Ancestral Worship (5 pieces), 2010
Deck chairs and mixed media installation
Private collection, Adelaide since 2011
21st Century: Art in the First Decade, Gallery of Modern Art, Brisbane, 18 December 2010 – 26 April 2011
"For Ancestral worship 2010, commissioned for this exhibition, Andrew [places] images of people from post-cards collected over 15 years, now inserted into the present [onto the relaxed deck-chair]. These post-cards or cartes de visite were used for tourism, exotic display or personal use in Australia and other colonised countriesand show details of their original settings. As you see, all but one is within a domestic Western context but Andrew is interested in spaces between exotic/other and civilized: the portrait of the young European women was found on a Melbourne street, discarded and crinkled.The work is a warrior’s challenge, of a sort: one can sit beside the images of these dignified people from the past, rather than on them: the choice is ours. Andrew sees the portraits as ‘ancestors’ or ‘gods’ – here, now, possibly sunning themselves alongside us, gracing us or haunting us with their presence. These exquisite faces remind us how often our shared humanity is betrayed. It’s a provocation set under playful, though arguably, ceremonial trees, in a fool’s paradise perhaps, but importantly it is also a memorial to our ancestors – whatever their origins.” (Julie Ewington, ‘Brook Andrew - Ancestral Worship’, 21st Century: Art in the First Decade, 2010 https://brookandrew.wordpress.com/2010/11/27/ancestral-worship-2010-works-in-progress/)
Image courtesy of the artist and Tolarno Galleries, Melbourne
A Wiradjuri and Ngunnawal man from his mother’s side, Brook Andrew’s practice is grounded in meticulous historical research with works that confront the narratives of colonial history and memorialise the lives and stories that have been erased by historical amnesia. Andrew’s practice resembles a historian, trawling through archival documents to glean new insights into Australia’s history divorced from what he calls the “Colonial Gaze”. His prolific oeuvre includes photography, collage, sculpture and large-scale installations, informed to a large extent by his Australian Aboriginal heritage, culture and language.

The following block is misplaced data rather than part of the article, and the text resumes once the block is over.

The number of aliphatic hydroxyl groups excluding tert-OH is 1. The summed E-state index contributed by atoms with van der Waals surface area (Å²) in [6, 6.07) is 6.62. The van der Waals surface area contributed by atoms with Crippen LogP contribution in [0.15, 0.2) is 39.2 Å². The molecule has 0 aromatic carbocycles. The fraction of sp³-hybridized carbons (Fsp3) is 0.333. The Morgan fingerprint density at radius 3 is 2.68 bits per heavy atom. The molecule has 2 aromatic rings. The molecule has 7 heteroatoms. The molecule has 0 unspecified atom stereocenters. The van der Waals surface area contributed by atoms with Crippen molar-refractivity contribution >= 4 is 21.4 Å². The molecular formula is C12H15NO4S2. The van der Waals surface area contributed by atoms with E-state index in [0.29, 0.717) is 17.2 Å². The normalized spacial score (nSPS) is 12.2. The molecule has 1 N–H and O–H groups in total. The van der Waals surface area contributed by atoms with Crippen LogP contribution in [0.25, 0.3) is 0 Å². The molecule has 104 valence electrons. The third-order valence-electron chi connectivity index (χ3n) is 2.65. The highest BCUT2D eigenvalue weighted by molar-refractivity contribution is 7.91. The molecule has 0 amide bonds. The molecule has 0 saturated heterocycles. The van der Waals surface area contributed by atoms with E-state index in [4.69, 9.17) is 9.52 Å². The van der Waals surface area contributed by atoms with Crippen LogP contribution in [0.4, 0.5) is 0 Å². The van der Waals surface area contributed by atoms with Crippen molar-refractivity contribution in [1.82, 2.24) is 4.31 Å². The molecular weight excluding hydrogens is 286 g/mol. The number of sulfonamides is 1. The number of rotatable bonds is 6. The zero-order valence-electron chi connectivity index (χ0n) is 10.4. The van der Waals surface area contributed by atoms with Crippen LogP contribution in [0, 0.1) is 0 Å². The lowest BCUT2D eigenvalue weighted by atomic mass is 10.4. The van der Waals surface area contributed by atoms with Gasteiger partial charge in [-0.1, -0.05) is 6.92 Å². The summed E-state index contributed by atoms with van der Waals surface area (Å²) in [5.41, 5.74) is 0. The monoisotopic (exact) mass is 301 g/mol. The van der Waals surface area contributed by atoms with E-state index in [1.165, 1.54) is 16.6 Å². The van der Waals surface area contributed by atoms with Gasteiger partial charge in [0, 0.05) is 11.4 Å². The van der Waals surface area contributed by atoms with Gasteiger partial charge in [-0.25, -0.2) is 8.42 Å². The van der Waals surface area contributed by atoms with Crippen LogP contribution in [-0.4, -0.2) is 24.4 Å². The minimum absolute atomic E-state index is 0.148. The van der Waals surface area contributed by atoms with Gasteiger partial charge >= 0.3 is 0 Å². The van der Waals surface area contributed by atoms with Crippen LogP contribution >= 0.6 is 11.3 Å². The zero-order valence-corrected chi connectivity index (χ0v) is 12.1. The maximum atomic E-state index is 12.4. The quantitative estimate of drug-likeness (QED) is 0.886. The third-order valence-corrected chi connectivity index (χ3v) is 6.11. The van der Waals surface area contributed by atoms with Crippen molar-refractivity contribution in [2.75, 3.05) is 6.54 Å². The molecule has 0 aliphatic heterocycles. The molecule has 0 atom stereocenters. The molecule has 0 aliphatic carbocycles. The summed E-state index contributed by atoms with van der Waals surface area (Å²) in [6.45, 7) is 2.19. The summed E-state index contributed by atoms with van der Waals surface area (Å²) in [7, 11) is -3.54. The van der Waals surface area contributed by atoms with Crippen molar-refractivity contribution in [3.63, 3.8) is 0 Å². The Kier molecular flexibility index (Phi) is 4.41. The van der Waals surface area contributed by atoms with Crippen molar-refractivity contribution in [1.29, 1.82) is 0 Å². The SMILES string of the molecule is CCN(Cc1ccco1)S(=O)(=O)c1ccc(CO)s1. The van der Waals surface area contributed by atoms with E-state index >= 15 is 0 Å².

Overtly political, Andrew’s art disrupts conventional art practice by incorporating as many different media, disciplines and cross-sections of society as possible. He has a particular interest in ethnographic photography, finding historical images of Indigenous peoples from Australia and abroad and repurposing them, not unlike Gerhard Richter’s 48 Portraits. He makes frequent use of historical images – both ethnographic and art historical – overlaying them with collaged text to pass comment on colonial history and the Western art canon.
Andrew has a compelling vision for each of his exhibition spaces. Incorporating installation pieces along with neon light displays and sculptures, his work and the walls of his exhibitions have included striking black and white linear patterns based off dendroglyphs (or tree carvings) of the Wiradjuri nation. The diversity in medium and form is a manifestation of his vision of the world as a collection of ‘others’, of disparate voices that all deserve to be heard on their own terms.
Brook Andrew has exhibited for over two decades in Australia and overseas. In 2017, the National Gallery of Victoria staged The Right to Offend is Sacred, a survey show or, as he called it, a “museum intervention”. (Judith Ryan with Brook Andrew, Brook Andrew: The Right to Offend is Sacred, National Gallery of Victoria, Melbourne, p. 2.) The same year, Andrew received a prestigious Smithsonian Artist Research Fellowship, Smithsonian Institute, Washington, D.C., United States. In 2020, Andrew was Artistic Director of NIRIN, the 22nd Biennale of Sydney.